Verify AWS Config & Credentials

The credentials and config files can be checked to ensure profile sts-temp has been updated/generated with valid entries.

$HOME/.aws/config

[profile sts-temp]
region = us-east-1
google_config.ask_role = False
google_config.keyring = False
google_config.duration = 3600
google_config.google_idp_id = X7x0Xxxx
google_config.role_arn = arn:aws:iam::111222333444:role/saml-init
google_config.google_sp_id = 000111000111
google_config.u2f_disabled = False
google_config.google_username = eg@myexample.com
google_config.bg_response = None

$HOME/.aws/credentials

[sts-temp]
aws_access_key_id = exampleAAAAAAAAAAAAAAAAAAAAAA
aws_secret_access_key = exampleBBBBBBBBBBBBBBBBBBBBB
aws_security_token = exampleCCCCCCCCCCCCCCCCCC
aws_session_expiration = exampleDDDDDDDDDDDDDDDDDDDDDD
aws_session_token = exampleEEEEEEEEEEEEEEEEEEEE

Refreshing AWS STS Credentials

To refresh/update STS credentials for the same profile is only a matter of running the docker command again, supplying the same profile name
(-p sts-temp).

Switch to/Assume Secondary Role using STS Credentials

As mentioned earlier on, to perform Dev activities, we need to assume/switch to secondary role arn:aws:iam::888777666555:role/assumed-dev using the STS temporary credentials.

This secondary role has been provisioned with access to an Elastic Container Registry (ECR) and S3. To use the temporary STS credentials with this role, we need to create a new AWS profile, specifying the role_arn.

The following examples show the AWS profile being created with name dev-env for our secondary role.

$HOME/.aws/config

[profile dev-env]
region = us-east-1
source_profile = sts-temp
role_arn = arn:aws:iam::888777666555:role/assumed-dev

If you prefer, you can use the aws configure command to setup the new AWS profile.

$ aws configure set profile.dev-env.region us-east-1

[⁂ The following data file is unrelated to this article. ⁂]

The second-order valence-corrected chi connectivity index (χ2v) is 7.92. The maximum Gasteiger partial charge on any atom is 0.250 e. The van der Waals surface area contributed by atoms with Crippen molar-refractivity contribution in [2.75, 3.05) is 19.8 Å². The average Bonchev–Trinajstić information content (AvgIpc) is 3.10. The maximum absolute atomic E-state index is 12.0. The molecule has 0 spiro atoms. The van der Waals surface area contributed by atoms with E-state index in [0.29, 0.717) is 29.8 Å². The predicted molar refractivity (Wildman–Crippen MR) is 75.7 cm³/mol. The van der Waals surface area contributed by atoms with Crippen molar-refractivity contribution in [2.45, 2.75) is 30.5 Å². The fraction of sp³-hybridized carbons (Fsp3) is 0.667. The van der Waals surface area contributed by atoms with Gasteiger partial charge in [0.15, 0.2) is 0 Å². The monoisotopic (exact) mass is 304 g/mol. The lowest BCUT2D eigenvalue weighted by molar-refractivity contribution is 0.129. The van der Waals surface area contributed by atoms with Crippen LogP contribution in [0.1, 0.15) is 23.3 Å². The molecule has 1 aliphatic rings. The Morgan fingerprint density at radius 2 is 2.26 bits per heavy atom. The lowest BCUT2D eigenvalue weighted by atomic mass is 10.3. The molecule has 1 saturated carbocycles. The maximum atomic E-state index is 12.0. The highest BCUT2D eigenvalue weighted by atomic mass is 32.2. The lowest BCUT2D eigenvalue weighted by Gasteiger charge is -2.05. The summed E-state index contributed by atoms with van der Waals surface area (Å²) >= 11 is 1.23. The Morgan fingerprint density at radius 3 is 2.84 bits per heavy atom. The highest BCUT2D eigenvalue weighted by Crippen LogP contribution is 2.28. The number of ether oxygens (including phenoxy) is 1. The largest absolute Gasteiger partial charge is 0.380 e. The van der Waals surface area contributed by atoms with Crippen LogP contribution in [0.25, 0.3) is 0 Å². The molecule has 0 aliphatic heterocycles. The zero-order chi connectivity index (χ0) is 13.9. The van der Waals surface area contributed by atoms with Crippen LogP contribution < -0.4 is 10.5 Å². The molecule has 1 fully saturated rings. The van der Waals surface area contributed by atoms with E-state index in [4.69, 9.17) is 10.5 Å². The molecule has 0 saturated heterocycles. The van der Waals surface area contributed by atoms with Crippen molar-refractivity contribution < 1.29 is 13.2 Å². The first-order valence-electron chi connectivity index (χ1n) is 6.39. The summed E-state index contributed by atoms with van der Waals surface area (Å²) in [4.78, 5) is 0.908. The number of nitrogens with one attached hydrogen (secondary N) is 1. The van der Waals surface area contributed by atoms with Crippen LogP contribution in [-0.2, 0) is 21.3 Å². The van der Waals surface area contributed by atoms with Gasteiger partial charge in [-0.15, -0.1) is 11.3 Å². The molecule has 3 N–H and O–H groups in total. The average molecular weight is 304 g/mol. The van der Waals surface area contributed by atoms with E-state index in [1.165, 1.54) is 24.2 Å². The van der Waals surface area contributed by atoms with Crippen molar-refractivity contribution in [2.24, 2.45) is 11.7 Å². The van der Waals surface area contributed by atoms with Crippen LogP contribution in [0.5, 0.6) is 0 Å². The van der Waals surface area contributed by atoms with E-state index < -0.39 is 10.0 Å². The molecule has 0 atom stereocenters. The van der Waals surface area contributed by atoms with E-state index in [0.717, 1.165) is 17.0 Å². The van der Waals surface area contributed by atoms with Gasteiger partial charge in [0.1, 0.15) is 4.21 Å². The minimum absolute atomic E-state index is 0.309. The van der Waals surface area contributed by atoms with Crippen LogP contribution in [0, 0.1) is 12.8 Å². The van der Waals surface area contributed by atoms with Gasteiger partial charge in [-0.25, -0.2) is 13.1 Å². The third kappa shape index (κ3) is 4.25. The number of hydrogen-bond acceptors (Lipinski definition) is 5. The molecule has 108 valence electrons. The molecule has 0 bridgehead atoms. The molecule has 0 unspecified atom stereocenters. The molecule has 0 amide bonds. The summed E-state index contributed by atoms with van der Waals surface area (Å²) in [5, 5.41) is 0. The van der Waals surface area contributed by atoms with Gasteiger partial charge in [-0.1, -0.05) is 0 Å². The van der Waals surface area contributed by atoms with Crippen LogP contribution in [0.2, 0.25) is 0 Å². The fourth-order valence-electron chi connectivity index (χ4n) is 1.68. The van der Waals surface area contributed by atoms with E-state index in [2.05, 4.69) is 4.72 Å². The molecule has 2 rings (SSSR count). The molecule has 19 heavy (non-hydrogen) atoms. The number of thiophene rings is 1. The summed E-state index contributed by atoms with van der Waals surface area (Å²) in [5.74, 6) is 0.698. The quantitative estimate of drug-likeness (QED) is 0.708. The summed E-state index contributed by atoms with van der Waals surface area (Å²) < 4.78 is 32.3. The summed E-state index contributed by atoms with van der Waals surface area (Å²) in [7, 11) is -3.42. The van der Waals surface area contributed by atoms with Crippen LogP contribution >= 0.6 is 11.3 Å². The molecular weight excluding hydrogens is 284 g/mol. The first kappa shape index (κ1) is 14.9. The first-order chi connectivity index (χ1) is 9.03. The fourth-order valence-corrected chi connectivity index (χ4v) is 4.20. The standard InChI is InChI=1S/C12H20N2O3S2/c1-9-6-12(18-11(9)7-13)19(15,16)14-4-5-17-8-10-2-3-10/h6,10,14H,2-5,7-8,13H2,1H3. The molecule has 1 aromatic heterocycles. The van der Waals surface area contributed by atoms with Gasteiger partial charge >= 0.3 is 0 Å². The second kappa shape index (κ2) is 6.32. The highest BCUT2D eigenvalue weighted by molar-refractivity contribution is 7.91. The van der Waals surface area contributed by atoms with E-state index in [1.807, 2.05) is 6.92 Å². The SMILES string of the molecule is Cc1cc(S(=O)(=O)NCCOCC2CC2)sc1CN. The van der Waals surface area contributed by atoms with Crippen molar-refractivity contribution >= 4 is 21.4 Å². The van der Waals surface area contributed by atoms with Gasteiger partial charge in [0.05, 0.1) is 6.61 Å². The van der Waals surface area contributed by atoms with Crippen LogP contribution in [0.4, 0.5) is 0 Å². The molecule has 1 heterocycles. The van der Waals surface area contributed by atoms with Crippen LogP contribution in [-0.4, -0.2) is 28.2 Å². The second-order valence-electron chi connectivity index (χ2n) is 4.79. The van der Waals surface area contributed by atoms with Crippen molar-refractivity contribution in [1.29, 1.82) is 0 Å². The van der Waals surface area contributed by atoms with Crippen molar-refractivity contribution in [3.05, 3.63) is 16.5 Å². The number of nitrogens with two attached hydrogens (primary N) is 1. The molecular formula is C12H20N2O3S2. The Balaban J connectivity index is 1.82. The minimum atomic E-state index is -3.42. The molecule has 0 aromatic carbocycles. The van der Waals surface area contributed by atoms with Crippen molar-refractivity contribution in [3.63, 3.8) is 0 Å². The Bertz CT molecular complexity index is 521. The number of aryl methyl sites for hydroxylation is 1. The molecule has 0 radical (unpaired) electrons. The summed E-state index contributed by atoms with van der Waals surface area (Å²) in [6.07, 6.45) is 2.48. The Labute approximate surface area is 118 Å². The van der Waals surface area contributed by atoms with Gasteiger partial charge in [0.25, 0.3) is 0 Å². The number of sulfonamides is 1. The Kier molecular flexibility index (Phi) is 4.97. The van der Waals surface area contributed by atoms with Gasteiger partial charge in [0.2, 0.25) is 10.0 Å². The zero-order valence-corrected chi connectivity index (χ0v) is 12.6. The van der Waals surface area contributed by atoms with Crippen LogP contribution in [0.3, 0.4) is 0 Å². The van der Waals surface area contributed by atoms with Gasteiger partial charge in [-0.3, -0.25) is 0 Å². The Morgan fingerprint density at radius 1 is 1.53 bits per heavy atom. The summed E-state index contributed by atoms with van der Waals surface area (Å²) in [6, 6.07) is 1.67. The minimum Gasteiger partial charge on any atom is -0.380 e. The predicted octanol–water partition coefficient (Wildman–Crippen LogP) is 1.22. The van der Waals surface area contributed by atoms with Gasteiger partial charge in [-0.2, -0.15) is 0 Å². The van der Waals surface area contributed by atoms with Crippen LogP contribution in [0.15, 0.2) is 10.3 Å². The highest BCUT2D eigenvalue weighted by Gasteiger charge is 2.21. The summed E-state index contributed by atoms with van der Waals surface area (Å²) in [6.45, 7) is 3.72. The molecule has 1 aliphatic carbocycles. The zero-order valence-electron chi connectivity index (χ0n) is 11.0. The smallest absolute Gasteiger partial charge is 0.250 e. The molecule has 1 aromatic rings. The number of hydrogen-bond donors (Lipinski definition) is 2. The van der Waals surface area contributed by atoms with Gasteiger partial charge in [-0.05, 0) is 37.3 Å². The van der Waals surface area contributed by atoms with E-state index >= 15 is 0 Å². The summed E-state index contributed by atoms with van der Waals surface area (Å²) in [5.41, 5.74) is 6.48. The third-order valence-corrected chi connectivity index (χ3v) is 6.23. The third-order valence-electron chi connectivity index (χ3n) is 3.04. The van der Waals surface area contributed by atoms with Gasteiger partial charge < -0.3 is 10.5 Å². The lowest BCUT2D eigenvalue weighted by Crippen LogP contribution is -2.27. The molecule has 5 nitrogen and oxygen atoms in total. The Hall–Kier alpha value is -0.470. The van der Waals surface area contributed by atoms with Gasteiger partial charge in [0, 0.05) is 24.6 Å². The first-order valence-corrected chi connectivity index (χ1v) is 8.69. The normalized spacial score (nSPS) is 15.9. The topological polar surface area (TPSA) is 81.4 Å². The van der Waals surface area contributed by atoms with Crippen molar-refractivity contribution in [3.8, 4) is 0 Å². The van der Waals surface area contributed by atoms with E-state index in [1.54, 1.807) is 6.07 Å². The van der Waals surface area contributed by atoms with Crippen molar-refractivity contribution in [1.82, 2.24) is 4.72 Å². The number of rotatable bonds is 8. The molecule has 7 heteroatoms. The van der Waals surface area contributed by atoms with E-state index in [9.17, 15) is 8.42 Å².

$ aws configure set profile.dev-env.source_profile sts-temp
$ aws configure \
set profile.dev-env.role_arn \ arn:aws:iam::888777666555:role/assumed-dev

When the profile above is specified in AWS CLI commands (--profile dev-env), the secondary role (arn:aws:iam::888777666555:role/assumed-dev) is "assumed" with the STS temporary credentials being sourced from section [sts-temp] in $HOME/.aws/credentials.

Putting it all Together

The following is a re-cap of the process.

1. Authenticate with Federated User and Retrieve STS Credentials

  • Authenticate with Federated Google account using aws-google-auth and obtain STS temporary credentials for profile sts-temp.
$ docker run -it -v $HOME/.aws:/root/.aws aws-google-auth \
-u eg@myexample.com \
-I X7x0Xxxx \
-S 000111000111 \
-R us-east-1 \
-d 3600 \
-p sts-temp \
-r arn:aws:iam::111222333444:role/saml-init

2. Configure New AWS Profile for Secondary Role to use STS

  • Create new AWS profile for the secondary role

The below shows the setup required for profile dev-env

$HOME/.aws/config

[profile dev-env]
region = us-east-1
source_profile = sts-temp
role_arn = arn:aws:iam::888777666555:role/assumed-dev

or, alternatively, add the profile to $HOME/.aws/config via aws configure.

$ aws configure set profile.dev-env.region us-east-1
$ aws configure set profile.dev-env.source_profile sts-temp
$ aws configure set profile.dev-env.role_arn \ arn:aws:iam::888777666555:role/assumed-dev

3. Start Using CLI Commands

The examples that follow show commands which will transparently “assume” the secondary role arn:aws:iam::888777666555:role/assumed-dev.

  • S3 list bucket subdir/key
$ aws s3 ls s3://mybucket/mydir --profile dev-env
  • ECR get docker registry login, get-login
$ aws ecr get-login --registry-ids xxxxxxxxxxxx --no-include-email --profile dev-env

4. Update/Refresh Expired STS credentials

Once the STS temporary credentials have expired, re-execute aws-google-auth to refresh,

$ docker run -it -v $HOME/.aws:/root/.aws aws-google-auth \
-u eg@myexample.com \
-I X7x0Xxxx \
-S 000111000111 \
-R us-east-1 \
-d 3600 \
-p sts-temp \
-r arn:aws:iam::111222333444:role/saml-init

and continue using the profile for the secondary role.

Programmatic Access with Python & boto

The below sample Python code shows the secondary role being “assumed” by specifying profile dev-env. Authentication happens transparently due to the configuration performed earlier on for this profile.

import boto3

session = boto3.Session(profile_name='dev-env')
dev_s3_client = session.client('s3')

for key in dev_s3_client.list_objects(Bucket='mybucket')['Contents']:
print(key['Key'])

Final Comments

Some of the benefits of enabling Federated logins with temporary credentials are as follow:

  • Removing the user’s account from the linked Identity Provider/Organisation (eg. Google GSuite) ensures the user no longer has access to the AWS account.
  • The use of temporary credentials with a short expiration period (as opposed to issuing non-expiring keys), enforces the concept of key rotation.
  • Managing comprised temporary credentials is likely to be simpler than managing comprised permanent keys.

Learner. Interests include Cloud and Devops technologies.